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This may be a stupid question so go easy on me,
I have often wondered what procedure to follow if I had a leak from my manifold at depth , say I banged it in a wreck or cave for example.
I recently had one blow on the surface, and it made me think!, obviously the dive would be aborted, but things are not always that easy in over head enviroments and say Id lost contact with my buddy. Is there any sort of drill to follow ?
My theory on this is that it would only crack on one side of the isolator which if closed would give me air from one post, it seems to make sense but Im unsure
 

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You're right: A manifold failure would most likely occur on either side of the isolator, therefore you'd be able to retain half your gas.

I believe I'm right in saying that there has never been a single occurence of catastrophic isolator failure, i.e. a manifold failure that unavoidably lost all gas.

However, it could happen in theory, and it's not hard to see why close-confine divers use independants.
 

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A catastrophic manifold failure is extremely rare.  I'd be interested to hear what happened to your manifold.

In the event of *any* kind of first stage/valve/manifold failure you should first shut down the valve on the side that you "think" is giving the problem and switch second stages accordingly.  If that doesn't fix it, shut the isolator (I think this is actually contrary to what some agencies teach). Shutting the isolator preserves at least half your remaining gas.

If you are skilled and proficient in shutting down valves, doing it this way will always preserve the max amount of back gas.
 

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I can see what your saying there Bob, but I have been trained to shut the isolator first, but I am pretty wet behind the ears and always open to suggestions.
Maybe when I finally get proficient at shutdowns in a drysuit (Im fine in a wet suit!) Ill definatly give it a go, at the moment I would probably shut the wrong post lossing more air, but I suppose using a mirror would work well. If doing it this way, what is the point of the isolator?
Shit its Saturday, Im off to the Pub!


(Edited by Paul Hinchliffe at 1:22 pm on Feb. 23, 2003)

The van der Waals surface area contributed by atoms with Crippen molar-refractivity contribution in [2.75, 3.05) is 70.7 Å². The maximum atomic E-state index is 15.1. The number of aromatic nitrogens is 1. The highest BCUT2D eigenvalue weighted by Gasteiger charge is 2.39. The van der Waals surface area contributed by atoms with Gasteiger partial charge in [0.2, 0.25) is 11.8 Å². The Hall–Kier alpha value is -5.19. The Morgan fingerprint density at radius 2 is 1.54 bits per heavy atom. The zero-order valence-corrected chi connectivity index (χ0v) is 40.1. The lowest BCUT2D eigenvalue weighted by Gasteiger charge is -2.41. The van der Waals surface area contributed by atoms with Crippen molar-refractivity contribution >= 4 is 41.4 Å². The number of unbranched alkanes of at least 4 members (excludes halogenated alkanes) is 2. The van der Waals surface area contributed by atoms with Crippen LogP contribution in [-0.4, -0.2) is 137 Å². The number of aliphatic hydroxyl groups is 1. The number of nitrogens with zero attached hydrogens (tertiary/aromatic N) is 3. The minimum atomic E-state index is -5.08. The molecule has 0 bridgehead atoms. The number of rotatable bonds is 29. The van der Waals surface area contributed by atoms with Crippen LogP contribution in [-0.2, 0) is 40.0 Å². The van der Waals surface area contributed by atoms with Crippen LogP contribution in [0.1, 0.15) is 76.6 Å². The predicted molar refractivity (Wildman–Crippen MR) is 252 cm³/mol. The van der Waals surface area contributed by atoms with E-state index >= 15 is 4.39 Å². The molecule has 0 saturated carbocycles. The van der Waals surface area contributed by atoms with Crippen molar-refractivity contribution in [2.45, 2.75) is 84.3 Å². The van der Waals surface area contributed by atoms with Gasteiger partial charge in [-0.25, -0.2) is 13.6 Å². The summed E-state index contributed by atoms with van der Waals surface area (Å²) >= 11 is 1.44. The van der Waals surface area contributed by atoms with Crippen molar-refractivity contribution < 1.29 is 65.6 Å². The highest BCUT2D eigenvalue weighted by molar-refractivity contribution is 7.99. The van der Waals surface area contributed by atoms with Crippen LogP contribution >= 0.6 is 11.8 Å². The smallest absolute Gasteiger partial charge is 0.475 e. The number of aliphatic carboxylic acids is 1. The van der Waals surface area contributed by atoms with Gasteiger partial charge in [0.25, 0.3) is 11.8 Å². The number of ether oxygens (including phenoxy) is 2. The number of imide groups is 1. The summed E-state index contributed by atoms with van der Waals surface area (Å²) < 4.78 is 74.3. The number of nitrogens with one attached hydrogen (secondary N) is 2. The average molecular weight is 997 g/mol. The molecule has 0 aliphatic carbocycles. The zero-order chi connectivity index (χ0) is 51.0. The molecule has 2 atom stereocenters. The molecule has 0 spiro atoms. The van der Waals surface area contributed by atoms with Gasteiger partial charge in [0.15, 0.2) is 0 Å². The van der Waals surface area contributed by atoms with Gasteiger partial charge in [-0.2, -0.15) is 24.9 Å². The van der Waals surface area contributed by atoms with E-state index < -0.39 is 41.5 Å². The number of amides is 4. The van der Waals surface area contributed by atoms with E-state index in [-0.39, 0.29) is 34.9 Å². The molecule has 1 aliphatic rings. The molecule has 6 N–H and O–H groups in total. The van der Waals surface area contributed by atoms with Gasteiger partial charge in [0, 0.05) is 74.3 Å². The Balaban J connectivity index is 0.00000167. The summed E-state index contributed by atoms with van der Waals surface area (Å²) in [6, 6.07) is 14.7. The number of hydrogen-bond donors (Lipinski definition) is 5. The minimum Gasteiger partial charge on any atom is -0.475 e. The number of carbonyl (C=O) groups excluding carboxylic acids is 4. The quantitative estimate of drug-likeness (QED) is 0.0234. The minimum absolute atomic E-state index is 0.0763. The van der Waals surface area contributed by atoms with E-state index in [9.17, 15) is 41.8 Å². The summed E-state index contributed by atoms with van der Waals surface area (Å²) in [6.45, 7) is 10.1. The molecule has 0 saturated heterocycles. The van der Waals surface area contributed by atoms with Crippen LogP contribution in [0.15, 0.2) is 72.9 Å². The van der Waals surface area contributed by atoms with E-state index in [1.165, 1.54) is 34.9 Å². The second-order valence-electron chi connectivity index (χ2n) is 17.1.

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Hello all,
Are shutdowns nesessay when not diving in cold water? I have been diving since 1993, me and my buddies never had a single free flow, only bust o-rings from whom still use A-clamps. Also if one is diving with independent twins what the use to shut down, here water temp. min is 13'c, so if we have a free flow is more a mechanical problem then ice forming.If one is using rule of thirds and have a problem just call the dive and head back or up until with deco MOD, what you think? How often you have a free flow during your diving, normally I speak with my Canadian friend who normally in a dive makes more shutdowns than he checks the gauge
 

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I'm with Paul H on this one...close the iso valve first and your at least 50% to getting it sorted.  closing one pillar first then the iso if you are wrong??? Seems like a non system to me unless you are diving very thin gloves or can see (mirror) where the problem is.  More steps in the equation whilst loosing gas from both sides...in my opinion, the quicke the isop is shut, the quicker you have a reiable gas source to use whilst the problem is addressed.

 

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<font color='#000F22'>I agree

Isolate first then try to locate problem. However I use a slob knob so isolation takes less than 3 seconds. If you are using central isolation in the conventional way it might be quicker to isolate the side valve first as it is IMHO more dificult to reach the center knob.

Lets face it if you have a free flow it is most likley the reg in your mouth that is failing so going streight to the valve is the quickist way of sorting it. If however you enter a wreck, hit somthing and there is a sudden jacuzi behind you it could be anything so Isolation is the best option here.

Unless you are totaly confident in your choice of action it is best to stick to one fixed course. So Isolate, Locate problem, fix or abort. Is my prefered method.

ATB

Mark Chase
 
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